Phd and Honours - Honours projects

PhD projects are programs which target significant new bodies of research over a 3-4 year timescale. As an astronomy PhD student you will be involved in developing (with your supervisors) a program of research designed to attack some set of key questions. You will have to write observing proposals, take data, analyse it and prepare it for publication, as well as writing up your results in thesis form. The AAO can offer co-supervision of students in PhD projects together with a University-based supervisor at your home institution.

The following are a few potential projects for PhD students. Astronomy is a subject in which developments move rapidly - so the hot topics by the time a project starts could have changed. All projects are worked out by discussion between you and your prospective supervisor, so treat this list as a source of ideas and a starting point. Members of staff may have other projects waiting in the wings. Students who are interested in subject areas not covered below are encouraged to contact relevant AAO astronomers directly. Students who are interested in projects in astronomical instrumentation should contact Jon Lawrence, the AAO's Head of Technology.

  • The Huntsman Telephoto Array: ultra-faint imaging of galaxies

Supervisors: Lee Spitler and Anthony Horton

The Huntsman Telephoto Array is a new astronomical imaging system that makes use of a large array of Canon telephoto camera lenses. Normally used for sports and wildlife photography, this lens array has distinct advantages over conventional telescopes for imaging faint and spatially-extended stellar structures in nearby galaxies. The PhD student on this project will have exclusive access to this new facility, which will be based at Siding Spring Observatory in Australia. By identifying new dwarf galaxies and stellar streams around nearby galaxies their historical record of formation can be recovered and we can determine how galaxies assembled their mass. This project will provide an exciting combination of hands-on astronomy instrumentation, image processing and astrophysical analysis. The data obtained will be combined with observational data at other wavelengths, including radio maps of neutral hydrogen gas from the WALLABY survey on Australia’s ASKAP telescope. The Huntsman system is a precursor for a Macquarie-led space-based cubesat facility, the Australian Space Eye.  
Huntsman Array
  • The Rise of the Jellyfish: Galaxies caught in the act of environmentally driven transformation

Supervisor: Matt Owers
 
In this project, the student will study the enigmatic "jellyfish galaxies'" and their surrounding environment. Jellyfish galaxies are found in massive clusters of galaxies and exhibit one-sided trails of extremely blue knots and filaments. These knots and filaments are interpreted as the manifestation of hot, young stars formed in-situ within gas which has been stripped from the parent galaxy, indicating the jellyfish are in the process of being transformed by the environment. Observing galaxies "caught in the act'' of being strongly transformed by the environment will lead to a better understanding of the dominant physical mechanisms at play.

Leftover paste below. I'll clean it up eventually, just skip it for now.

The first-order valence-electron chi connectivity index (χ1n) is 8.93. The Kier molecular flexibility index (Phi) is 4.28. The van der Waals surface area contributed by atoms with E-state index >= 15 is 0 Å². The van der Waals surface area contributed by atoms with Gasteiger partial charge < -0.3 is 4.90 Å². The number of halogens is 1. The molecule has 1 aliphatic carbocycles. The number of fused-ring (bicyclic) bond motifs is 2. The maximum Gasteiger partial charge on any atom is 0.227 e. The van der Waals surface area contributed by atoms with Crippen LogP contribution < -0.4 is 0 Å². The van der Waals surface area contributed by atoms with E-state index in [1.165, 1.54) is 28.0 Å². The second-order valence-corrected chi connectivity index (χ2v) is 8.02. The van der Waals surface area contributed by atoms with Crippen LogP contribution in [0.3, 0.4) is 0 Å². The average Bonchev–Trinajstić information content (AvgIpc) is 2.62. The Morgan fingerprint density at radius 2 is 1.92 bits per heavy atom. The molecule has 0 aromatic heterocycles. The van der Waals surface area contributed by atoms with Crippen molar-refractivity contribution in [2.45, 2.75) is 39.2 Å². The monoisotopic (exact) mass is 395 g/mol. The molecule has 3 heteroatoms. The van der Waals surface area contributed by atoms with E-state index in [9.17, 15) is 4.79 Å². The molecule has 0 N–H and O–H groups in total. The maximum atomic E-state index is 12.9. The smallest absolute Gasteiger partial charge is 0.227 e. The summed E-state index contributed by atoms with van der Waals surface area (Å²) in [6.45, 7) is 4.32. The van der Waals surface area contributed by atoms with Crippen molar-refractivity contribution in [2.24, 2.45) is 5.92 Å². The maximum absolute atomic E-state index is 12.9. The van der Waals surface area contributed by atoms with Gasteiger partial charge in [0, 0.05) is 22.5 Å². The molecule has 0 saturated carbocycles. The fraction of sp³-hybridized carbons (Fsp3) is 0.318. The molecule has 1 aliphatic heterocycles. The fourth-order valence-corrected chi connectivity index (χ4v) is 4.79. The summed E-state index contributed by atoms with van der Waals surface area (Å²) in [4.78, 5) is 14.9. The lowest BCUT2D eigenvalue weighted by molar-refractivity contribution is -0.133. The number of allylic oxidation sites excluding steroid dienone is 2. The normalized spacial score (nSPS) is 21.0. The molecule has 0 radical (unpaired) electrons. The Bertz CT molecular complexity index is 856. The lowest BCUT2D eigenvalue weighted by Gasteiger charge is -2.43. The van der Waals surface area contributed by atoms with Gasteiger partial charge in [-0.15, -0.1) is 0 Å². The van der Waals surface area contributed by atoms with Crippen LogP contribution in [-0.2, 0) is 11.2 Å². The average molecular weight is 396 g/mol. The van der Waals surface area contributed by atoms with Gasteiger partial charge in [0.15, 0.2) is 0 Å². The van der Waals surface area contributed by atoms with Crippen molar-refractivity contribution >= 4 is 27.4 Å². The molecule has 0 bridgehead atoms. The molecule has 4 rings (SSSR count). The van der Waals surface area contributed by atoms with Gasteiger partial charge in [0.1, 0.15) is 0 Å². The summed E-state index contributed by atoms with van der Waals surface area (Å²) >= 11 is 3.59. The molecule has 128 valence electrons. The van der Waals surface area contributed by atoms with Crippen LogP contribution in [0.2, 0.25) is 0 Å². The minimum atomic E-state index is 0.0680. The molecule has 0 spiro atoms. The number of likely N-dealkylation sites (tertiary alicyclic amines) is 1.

The student will use integral field spectroscopy (from the new KOALA instrument on the 3.9m Anglo-Australian Telescope and the WiFeS instrument on the 2.3m telescope at Siding Spring Observatory) to investigate the impact of this gas stripping on the star forming properties of the galaxy, and also to investigate the properties of the blue knots and filaments in the tails. Furthermore, the student will use the combination of X-ray information (provided by the Chandra and XMM-newton satellites), which traces the hot intra-cluster medium, and multi-object spectroscopy (from the AAOmega instrument on the AAT), which traces the dynamics of the cluster through galaxy velocities, to obtain a detailed understanding of the environmental conditions required for the formation of a jellyfish galaxy. 
The student will gain valuable skills in collecting, processing and analysing data taken with some of the world's premier instruments and observatories while collaborating with researchers from Australia and around the world.
  • The reality of moving groups

Supervisor: Gayandhi De Silva
 
The GALactic Archaeology with HERMES (GALAH) survey is a major Australian-led high resolution spectroscopic survey aiming to determine the detailed chemical composition of one million stars with the new HERMES spectrograph on the Anglo-Australian Telescope. The primary aim of GALAH is to carry out Galactic Archaeology, that is to unravel the star formation, chemo-dynamical evolution and merger/accretion history of the Milky Way, using the Australian pioneering technique known as "Chemical Tagging". The idea behind chemical tagging is to use the unique elemental abundance patterns to search for stars that were born together, but now dispersed throughout the Galaxy. Previous explorations into chemical tagging with much smaller data sets have revealed the presence of several chemically uniform, yet unbound structures known as "moving groups". The goal of this project is to identify explore and characterize the moving groups in the GALAH database. The potential student will be able to work in collaboration with the broader GALAH team, including experts in Galactic archeology and Stellar Astrophysics in Universities around Australia.